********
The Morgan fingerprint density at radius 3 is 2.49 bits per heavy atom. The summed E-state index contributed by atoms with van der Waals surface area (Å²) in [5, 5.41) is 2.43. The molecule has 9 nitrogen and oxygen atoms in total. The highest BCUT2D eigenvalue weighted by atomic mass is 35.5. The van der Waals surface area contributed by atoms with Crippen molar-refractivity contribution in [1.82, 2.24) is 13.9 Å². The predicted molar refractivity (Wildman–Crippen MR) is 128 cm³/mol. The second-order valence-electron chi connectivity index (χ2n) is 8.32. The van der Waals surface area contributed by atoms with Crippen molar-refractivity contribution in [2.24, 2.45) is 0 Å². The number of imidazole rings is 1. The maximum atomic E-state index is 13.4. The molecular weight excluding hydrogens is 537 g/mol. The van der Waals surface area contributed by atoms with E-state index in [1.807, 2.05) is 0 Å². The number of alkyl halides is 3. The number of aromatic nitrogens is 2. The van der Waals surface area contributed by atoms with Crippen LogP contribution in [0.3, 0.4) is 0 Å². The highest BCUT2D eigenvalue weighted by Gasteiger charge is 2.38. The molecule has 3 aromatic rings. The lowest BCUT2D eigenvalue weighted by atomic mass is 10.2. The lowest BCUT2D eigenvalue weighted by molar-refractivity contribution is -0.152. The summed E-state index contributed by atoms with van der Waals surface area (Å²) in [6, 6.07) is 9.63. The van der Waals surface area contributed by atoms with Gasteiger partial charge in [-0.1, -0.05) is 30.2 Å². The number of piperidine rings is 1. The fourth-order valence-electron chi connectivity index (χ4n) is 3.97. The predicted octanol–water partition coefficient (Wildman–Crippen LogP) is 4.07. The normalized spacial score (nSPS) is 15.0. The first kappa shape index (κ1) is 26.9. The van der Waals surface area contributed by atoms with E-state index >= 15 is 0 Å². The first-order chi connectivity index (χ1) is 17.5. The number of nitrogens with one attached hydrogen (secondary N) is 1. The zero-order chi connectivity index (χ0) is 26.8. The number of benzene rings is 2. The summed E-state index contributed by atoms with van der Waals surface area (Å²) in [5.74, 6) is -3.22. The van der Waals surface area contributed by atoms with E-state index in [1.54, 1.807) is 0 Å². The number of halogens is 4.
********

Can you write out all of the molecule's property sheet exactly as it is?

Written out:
The Morgan fingerprint density at radius 3 is 2.49 bits per heavy atom. The summed E-state index contributed by atoms with van der Waals surface area (Å²) in [5, 5.41) is 2.43. The molecule has 9 nitrogen and oxygen atoms in total. The highest BCUT2D eigenvalue weighted by atomic mass is 35.5. The van der Waals surface area contributed by atoms with Crippen molar-refractivity contribution in [1.82, 2.24) is 13.9 Å². The predicted molar refractivity (Wildman–Crippen MR) is 128 cm³/mol. The second-order valence-electron chi connectivity index (χ2n) is 8.32. The van der Waals surface area contributed by atoms with Crippen molar-refractivity contribution in [2.24, 2.45) is 0 Å². The number of imidazole rings is 1. The maximum atomic E-state index is 13.4. The molecular weight excluding hydrogens is 537 g/mol. The van der Waals surface area contributed by atoms with E-state index in [1.807, 2.05) is 0 Å². The number of alkyl halides is 3. The number of aromatic nitrogens is 2. The van der Waals surface area contributed by atoms with Crippen LogP contribution in [0.3, 0.4) is 0 Å². The highest BCUT2D eigenvalue weighted by Gasteiger charge is 2.38. The molecule has 3 aromatic rings. The lowest BCUT2D eigenvalue weighted by atomic mass is 10.2. The lowest BCUT2D eigenvalue weighted by molar-refractivity contribution is -0.152. The summed E-state index contributed by atoms with van der Waals surface area (Å²) in [6, 6.07) is 9.63. The van der Waals surface area contributed by atoms with Gasteiger partial charge in [-0.1, -0.05) is 30.2 Å². The number of piperidine rings is 1. The fourth-order valence-electron chi connectivity index (χ4n) is 3.97. The predicted octanol–water partition coefficient (Wildman–Crippen LogP) is 4.07. The normalized spacial score (nSPS) is 15.0. The first kappa shape index (κ1) is 26.9. The van der Waals surface area contributed by atoms with E-state index >= 15 is 0 Å². The first-order chi connectivity index (χ1) is 17.5. The number of nitrogens with one attached hydrogen (secondary N) is 1. The zero-order chi connectivity index (χ0) is 26.8. The number of benzene rings is 2. The summed E-state index contributed by atoms with van der Waals surface area (Å²) in [5.74, 6) is -3.22. The van der Waals surface area contributed by atoms with E-state index in [1.54, 1.807) is 0 Å². The number of halogens is 4.